Chase Rice is arguably one of the most evolving country artists over the past few years. This week, he returns with his new album I Hate Cowboys & All Dogs Go to Hell.
The Album changed the game for Chase Rice in 2020. The project showed an utterly different side of the star who had earned a reputation for being one of the bad boys in country, as a more emotional and powerfully vulnerable side that struck deep. Now, Rice has taken this new voice a step further into uncharted territory for the star, with the release of his new album – I Hate Cowboys & All Dogs Go To Hell – out this Friday. It’s a record that is outstanding from start to finish, and feels more personal at every turn, even to the extent that a few of the songs are solo writes, and he co-wrote all the rest – although there is still plenty of room left aside to throw back a cold one to.
On the record, Rice dives into newer, more personal themes – from the recent loss of his father to personal growth and mental health – and he approaches them with care, yet this is not to say that the mood of the record is despondent. There is still all of Rice’s trademark party songs, but even here, there’s a lot more attention paid to the production of the album, with blistering guitar solos and outros that make the project feel ever more rounded.
The record kicks off with opening track, ‘Walk That Easy,’ a gorgeous restrained track about the impossibility of walking away from love. ‘Kids grow up and dogs get old / Paint turns to rust and trucks get sold / But love don’t walk that easy.’ It’s a thrumming, guitar-driven and breezy track that is a seamless addition to Rice’s catalogue – doubtless it will prove an easy hit in its live rendition.
Indeed, there is a lot to enjoy here that will be great additions to his live set – with big, bombastic rock-edged tracks. Later track ‘Bad Day to Be A Cold Beer’ proves just that, here Rice shows his growth as an artist, in comparison to the days of ‘Ready Set Roll,’ even the pithy lyrics here are more clever and thought through – nothing throwaway. The track feels like a joyful celebration that is intoxicating in its draw but feels like a fully-fledged artist, in command with his sound, complete with a fully rounded production, with an easy sing-back refrain. Not to be outdone, ‘Sorry Momma’ is a straight-up honky tonk track about his apologies to his momma for the way he has lived his life. ‘Wasn’t supposed to drink / Wasn’t supposed to shut down bars and break good hearts / Wasn’t supposed to sing these songs I sing… So, I’m sorry momma for the hell you raised.‘ It’s a track born to be sung along too in a honkytonk bar – and the production and instrumentation does just that, with backing murmurings, a bar piano and a raucous chorus. It’s as intoxicating as the beers he sings about. It’s a track born to be shouted back to Rice in a stadium setting. Finally, of the bigger tracks ‘Way Down Yonder’ supplies the jauntiest, rock-fuelled edge – complete with a touch of bluegrass and funky edge that is perfection. ‘Way down yonder, where the outlaws wander / You can feel that thunder in your bones / Rippin’ high pride runners under moonlight cover / There’s some backglass gunners on the road.’ Still, as with some of his quieter tracks, there’s an earthiness to the track that gives you the feeling that this would be the perfect song to be sung round a campfire – an idea followed through on later track ‘Goodnight Nancy.’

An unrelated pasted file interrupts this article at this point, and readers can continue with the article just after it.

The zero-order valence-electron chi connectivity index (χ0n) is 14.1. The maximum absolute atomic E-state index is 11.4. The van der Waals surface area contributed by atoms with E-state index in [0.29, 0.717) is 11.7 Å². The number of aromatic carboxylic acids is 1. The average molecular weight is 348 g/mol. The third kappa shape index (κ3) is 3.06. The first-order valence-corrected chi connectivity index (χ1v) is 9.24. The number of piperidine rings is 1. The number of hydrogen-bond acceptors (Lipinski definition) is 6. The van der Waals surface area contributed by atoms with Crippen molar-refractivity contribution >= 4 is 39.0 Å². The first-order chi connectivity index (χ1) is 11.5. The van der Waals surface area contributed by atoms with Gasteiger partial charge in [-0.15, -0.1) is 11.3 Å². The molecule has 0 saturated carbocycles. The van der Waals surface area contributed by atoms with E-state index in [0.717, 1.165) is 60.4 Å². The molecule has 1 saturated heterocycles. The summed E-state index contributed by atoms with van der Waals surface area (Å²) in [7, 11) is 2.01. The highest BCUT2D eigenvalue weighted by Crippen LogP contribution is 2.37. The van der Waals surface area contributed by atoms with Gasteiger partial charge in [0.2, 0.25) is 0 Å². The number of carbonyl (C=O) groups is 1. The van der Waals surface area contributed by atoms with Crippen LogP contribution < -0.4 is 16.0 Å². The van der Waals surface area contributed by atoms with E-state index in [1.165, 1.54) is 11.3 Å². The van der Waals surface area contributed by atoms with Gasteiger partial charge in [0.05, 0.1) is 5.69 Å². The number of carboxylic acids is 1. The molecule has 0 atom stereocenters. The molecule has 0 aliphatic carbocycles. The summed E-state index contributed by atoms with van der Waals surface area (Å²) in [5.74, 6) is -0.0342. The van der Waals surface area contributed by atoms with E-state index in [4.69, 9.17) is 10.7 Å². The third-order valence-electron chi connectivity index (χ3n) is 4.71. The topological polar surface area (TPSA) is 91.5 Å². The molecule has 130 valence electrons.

Of course, alongside the drinking songs there’s a lot of heartbreak, but the heartbreak feels more mature and the themes more flushed out than in his previous projects. So, the second track ‘All Dogs Go to Hell’ is a clever track, following the line of Dolly Parton’s ‘The Grass is Blue,’ where Rice shows how impossible it is to lie that he doesn’t miss an old flame. It’s an important marker of the transitions in his music that his references in the track look back to the greats of country music and his own blue-collar roots. ‘Johnny Cash ain’t cool, and George Strait ain’t king / Boots ain’t made for cowboys and Chevy don’t make trucks / Fall ain’t made for football.. Sippin’ a cold beer don’t help and I don’t miss you baby / And all dogs go to hell.’ Even his little laugh to himself in the last third of the track, feels like we’re finally peeking behind a curtain to the true Chase Rice and it is immensely charming. The second part of the album title comes on, ‘I Hate Cowboys,’ on which Rice narrates losing a great love to a cowboy. ‘Man, they think that they’re John Wayne walking through the door… They ask her to dance while you’re at the bar / Starts talking bout them Texas stars / Next thing you know you’v’e got a broken heart.‘ It’s a beautifully mellow and restrained song to round out this behemoth of a record, and is another witty yet emotionally sound take on heartbreak.